Magazine

May-Jun 2018

 
TABLE OF CONTENTS

Main Feature
FuturArc Prize & FuturArc Green Leadership Award
2018 Winners


The FuturArc Interview
Rahul Srivastava and Matias Echanove
Founders of urbz

Projects
Mount Pavilia
Binh House
The Modern Village Office
204 House


Commentary
Anti Net-Zero Energy Building Policy In Malaysia

Happenings
Milestones & Events

Special Supplement 2018
Information on FuturArc Prize &
FuturArc Green Leadership Award
Jury & jurors’ comments
FuturArc Prize 2018 winning entries
FuturArc Green Leadership Award
2018 winning entries

Product Advertorials

May-Jun 2018 
GREEN AWARDS 

FuturArc Green Leadership Award (FGLA) and FuturArc Prize (FAP) are peeks into the realms of practice and imagination. This is what we do in the name of Green, what we would like to do, were constraints lifted.

In the world of what we do, FGLA offers us a sampling of built projects, architects pushing the boundaries of Green and interpreting it from a designer’s viewpoint. We see interest in materiality and climate. Brick and wood, air and light are the tools of the trade. In some projects we see innovation of form, new ways of connecting inside and outside, public and private space. Architects, working with a tight budget, are able to craft in-between spaces for life and living.

In the world we imagine, the brief for FAP this year asked for a biophilic city. Anyone familiar with biophilia knows what to expect here: plants and water overlaid onto the grey of buildings and roads. In the submissions that were received, the jury saw what this might mean to Asia.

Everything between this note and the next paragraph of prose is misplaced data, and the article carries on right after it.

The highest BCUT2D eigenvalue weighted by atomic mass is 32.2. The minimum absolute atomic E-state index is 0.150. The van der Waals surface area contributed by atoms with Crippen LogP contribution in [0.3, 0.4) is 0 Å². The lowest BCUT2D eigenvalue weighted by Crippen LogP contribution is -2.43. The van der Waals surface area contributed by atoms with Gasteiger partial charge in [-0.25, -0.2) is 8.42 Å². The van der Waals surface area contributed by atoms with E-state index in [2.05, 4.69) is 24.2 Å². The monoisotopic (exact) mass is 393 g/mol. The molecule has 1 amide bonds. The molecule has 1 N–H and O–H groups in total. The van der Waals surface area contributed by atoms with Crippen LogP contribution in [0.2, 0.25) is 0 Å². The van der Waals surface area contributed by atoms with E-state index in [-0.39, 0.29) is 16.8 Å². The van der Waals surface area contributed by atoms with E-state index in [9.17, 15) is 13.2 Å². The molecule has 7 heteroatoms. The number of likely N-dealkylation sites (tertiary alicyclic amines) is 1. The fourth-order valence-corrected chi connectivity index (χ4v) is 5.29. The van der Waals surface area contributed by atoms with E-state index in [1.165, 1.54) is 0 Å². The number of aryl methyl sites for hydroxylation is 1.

Between FAP and FGLA, we see a gulf between vision and action. We know how to fix things; why then are we so conservative? It’s tempting to say this is a problem of governance or market dynamics (it is, to a degree). The reality is also that we are comfortable with the boxes we make.

FAP winners tell us that there are connections between things. Design is about reshaping relations, not simply making objects. In an interview with Heather Banerd, Rahul Srivastava and Matias Echanove talk about the morphology of the slum; how the edges between the street and home, working and living, inside and outside, are never clear. This, in turn, permits connections between social and economic, human and natural. Sadly, the slum is called a slum, and implicitly, without redemption or lessons learnt.

We hope this issue will be food for thought. In years to come, it will remind us of where we were in 2018,
when sustainability was a hot-button topic but we didn’t know how to move fast enough.

Happy reading.

 


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